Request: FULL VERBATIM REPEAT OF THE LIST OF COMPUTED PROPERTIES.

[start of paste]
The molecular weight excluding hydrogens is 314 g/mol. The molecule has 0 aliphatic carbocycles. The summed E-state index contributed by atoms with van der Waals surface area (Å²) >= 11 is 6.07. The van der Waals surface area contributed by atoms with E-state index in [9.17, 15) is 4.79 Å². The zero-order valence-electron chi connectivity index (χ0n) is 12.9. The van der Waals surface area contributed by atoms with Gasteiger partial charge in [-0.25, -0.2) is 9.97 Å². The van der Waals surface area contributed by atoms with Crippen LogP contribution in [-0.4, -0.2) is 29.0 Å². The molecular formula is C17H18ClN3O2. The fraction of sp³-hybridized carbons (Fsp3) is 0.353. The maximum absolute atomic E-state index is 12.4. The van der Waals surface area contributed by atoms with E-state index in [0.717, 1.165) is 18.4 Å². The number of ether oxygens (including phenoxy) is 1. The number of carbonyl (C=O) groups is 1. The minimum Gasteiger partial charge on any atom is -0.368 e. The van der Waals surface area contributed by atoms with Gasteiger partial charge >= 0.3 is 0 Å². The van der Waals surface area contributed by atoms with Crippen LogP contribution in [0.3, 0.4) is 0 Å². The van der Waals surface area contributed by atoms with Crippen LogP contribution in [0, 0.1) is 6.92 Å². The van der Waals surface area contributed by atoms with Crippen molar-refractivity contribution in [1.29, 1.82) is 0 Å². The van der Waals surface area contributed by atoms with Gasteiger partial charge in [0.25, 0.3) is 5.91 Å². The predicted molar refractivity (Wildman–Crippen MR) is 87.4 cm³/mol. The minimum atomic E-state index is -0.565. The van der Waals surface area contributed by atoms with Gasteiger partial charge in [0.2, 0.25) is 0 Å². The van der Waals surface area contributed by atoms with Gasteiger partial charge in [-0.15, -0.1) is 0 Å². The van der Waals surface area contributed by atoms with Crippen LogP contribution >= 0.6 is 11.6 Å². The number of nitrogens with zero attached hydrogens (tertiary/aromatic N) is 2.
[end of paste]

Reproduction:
The molecular weight excluding hydrogens is 314 g/mol. The molecule has 0 aliphatic carbocycles. The summed E-state index contributed by atoms with van der Waals surface area (Å²) >= 11 is 6.07. The van der Waals surface area contributed by atoms with E-state index in [9.17, 15) is 4.79 Å². The zero-order valence-electron chi connectivity index (χ0n) is 12.9. The van der Waals surface area contributed by atoms with Gasteiger partial charge in [-0.25, -0.2) is 9.97 Å². The van der Waals surface area contributed by atoms with Crippen LogP contribution in [-0.4, -0.2) is 29.0 Å². The molecular formula is C17H18ClN3O2. The fraction of sp³-hybridized carbons (Fsp3) is 0.353. The maximum absolute atomic E-state index is 12.4. The van der Waals surface area contributed by atoms with E-state index in [0.717, 1.165) is 18.4 Å². The number of ether oxygens (including phenoxy) is 1. The number of carbonyl (C=O) groups is 1. The minimum Gasteiger partial charge on any atom is -0.368 e. The van der Waals surface area contributed by atoms with Gasteiger partial charge >= 0.3 is 0 Å². The van der Waals surface area contributed by atoms with Crippen LogP contribution in [0.3, 0.4) is 0 Å². The van der Waals surface area contributed by atoms with Crippen LogP contribution in [0, 0.1) is 6.92 Å². The van der Waals surface area contributed by atoms with Crippen molar-refractivity contribution in [1.29, 1.82) is 0 Å². The van der Waals surface area contributed by atoms with Gasteiger partial charge in [0.25, 0.3) is 5.91 Å². The predicted molar refractivity (Wildman–Crippen MR) is 87.4 cm³/mol. The minimum atomic E-state index is -0.565. The van der Waals surface area contributed by atoms with Gasteiger partial charge in [0.2, 0.25) is 0 Å². The van der Waals surface area contributed by atoms with Gasteiger partial charge in [-0.15, -0.1) is 0 Å². The van der Waals surface area contributed by atoms with Crippen LogP contribution >= 0.6 is 11.6 Å². The number of nitrogens with zero attached hydrogens (tertiary/aromatic N) is 2.